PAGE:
Editorial Policy

Debt settlement offer keeps debt collectors away

Erica Sandberg

January 26, 2016

QHi Erica,

If I was to work out something with the credit card company so that I pay less than I'm supposed to — $90 instead of $600 I owe now — will my credit be damaged further? This is the card issuer's idea, not mine, so my credit would be OK, right? I can't use the credit card now because I owe too much, the issuer says. Anyway, I want things to be better, not worse. — Gabby

ADear Gabby,

Paying your credit card debt can only improve your credit rating — and it needs the jolt. I can assure you that at this stage, your credit scores have flat-lined.

To build a good credit rating, you need to have good information reported about you. That data comes from your actions. The credit card issuer has been sending information about your activity to the three credit reporting agencies (TransUnion, Experian and Equifax) since it approved you for the account. All would have been fine with your creditor had you sent at least the minimum payments by the due date. Credit scores — such as the FICO score or the VantageScore — rate your credit performance on many factors, with a long, positive payment pattern and low debt-to-credit-limit ratio being paramount. Because your account is many months late, those scores of yours are surely low.

It's great news that the credit card issuer is willing to work with you. If you agree and adhere to the plan, you will be safe from problems worse than a rotten rating. Most creditors will sell an account that hasn't been paid in about six months to a third-party collection agency. These companies can be very aggressive (understandably — their business is persuading people who have had a history of not meeting their financial obligations to pay). Or the issuer will sue you for the amount owed, and the result of that is usually a judgment against you. The judgment will appear on your credit report, further damaging it. You'll owe more than today's balance, too, because court costs and legal fees will be added to the balance. A collection agency also can also sue you for the debt they hold.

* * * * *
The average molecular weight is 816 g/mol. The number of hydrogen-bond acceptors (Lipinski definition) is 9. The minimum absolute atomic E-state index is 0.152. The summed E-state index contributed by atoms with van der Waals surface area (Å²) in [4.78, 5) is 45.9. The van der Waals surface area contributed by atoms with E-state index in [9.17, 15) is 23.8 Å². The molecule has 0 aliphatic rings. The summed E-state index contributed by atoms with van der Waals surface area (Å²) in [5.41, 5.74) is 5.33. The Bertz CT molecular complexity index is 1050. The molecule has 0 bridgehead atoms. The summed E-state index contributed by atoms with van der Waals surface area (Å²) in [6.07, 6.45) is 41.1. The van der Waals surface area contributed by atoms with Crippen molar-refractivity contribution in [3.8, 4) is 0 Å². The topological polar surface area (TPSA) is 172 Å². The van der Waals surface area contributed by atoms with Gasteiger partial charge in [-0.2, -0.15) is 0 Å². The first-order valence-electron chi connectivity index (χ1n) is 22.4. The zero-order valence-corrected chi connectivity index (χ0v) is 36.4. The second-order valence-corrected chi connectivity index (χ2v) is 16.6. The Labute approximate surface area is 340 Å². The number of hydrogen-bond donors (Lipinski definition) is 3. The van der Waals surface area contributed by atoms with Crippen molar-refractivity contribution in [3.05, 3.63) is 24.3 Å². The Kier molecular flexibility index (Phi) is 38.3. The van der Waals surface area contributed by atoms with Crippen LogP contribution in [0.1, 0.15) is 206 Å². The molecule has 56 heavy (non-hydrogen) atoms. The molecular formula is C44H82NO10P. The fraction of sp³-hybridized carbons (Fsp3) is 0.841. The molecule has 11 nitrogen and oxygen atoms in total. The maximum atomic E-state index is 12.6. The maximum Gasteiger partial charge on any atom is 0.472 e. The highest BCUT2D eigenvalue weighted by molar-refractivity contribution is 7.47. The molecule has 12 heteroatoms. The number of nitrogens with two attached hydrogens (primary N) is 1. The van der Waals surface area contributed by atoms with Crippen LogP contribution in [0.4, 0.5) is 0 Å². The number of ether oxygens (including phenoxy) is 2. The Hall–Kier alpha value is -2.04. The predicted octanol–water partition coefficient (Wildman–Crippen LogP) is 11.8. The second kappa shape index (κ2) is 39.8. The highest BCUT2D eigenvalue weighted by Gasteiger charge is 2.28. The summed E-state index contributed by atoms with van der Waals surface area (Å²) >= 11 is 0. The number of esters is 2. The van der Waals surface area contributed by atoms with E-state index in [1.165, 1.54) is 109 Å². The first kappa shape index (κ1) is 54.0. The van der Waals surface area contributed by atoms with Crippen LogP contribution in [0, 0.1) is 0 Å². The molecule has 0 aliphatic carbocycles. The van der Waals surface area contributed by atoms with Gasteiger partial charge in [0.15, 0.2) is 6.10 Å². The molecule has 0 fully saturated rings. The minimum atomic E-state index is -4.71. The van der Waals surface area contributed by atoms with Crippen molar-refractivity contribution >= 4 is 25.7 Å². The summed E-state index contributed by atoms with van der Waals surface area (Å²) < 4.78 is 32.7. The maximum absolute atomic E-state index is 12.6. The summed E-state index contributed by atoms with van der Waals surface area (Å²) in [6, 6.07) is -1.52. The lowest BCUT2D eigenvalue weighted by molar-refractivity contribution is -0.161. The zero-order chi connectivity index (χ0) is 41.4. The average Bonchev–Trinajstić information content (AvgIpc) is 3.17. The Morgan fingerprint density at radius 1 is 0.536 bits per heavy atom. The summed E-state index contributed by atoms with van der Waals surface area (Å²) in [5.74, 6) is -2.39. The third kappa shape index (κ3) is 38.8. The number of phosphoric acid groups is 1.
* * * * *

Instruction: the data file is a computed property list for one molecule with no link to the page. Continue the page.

A plan to get you back on track by not having to come up with all the back payments is paying less than what you owe — also referred to as debt settlement. However, before taking the offer, make sure you can afford the arrangement. Review your cash flow, and if you discover that $90 is too high, ask to pay in two installments. Never make a promise that you can't fulfill, as you probably won't get a second chance.

Be aware that this deal won't erase the past. Right now, you have a delinquent account that is showing up on your credit reports. Any skipped payments you made in the past will continue to show up on your credit report for seven years. If you start to pay on schedule again, your credit score will eventually improve, because the credit issuer will send that positive information to the credit reporting agencies and it will be calculated into your scores.

Know also that if you accept this deal, you will be on the hook to the IRS for the forgiven amount of $510. The issuer will mail you a 1099-C form showing the amount of debt that was not paid, which should then be reported as income on your next tax return. The tax hit should be minimal because the amount is so small, but don't neglect to report that come tax time.

Odds are your issuer will cancel the card after you accept the deal. However, you can try to reopen it when your debt is paid and you have proven yourself to be responsible. If your request is denied, you can try with a different company, but apply only for a credit card you qualify for based on your credit score and income. Then use the card to not just to revive your scores and build your credit, but for your own financial health.

SEE ALSO: 8 tips to deal with debt collectors like a pro.

Got a question for Erica? Send her an email.

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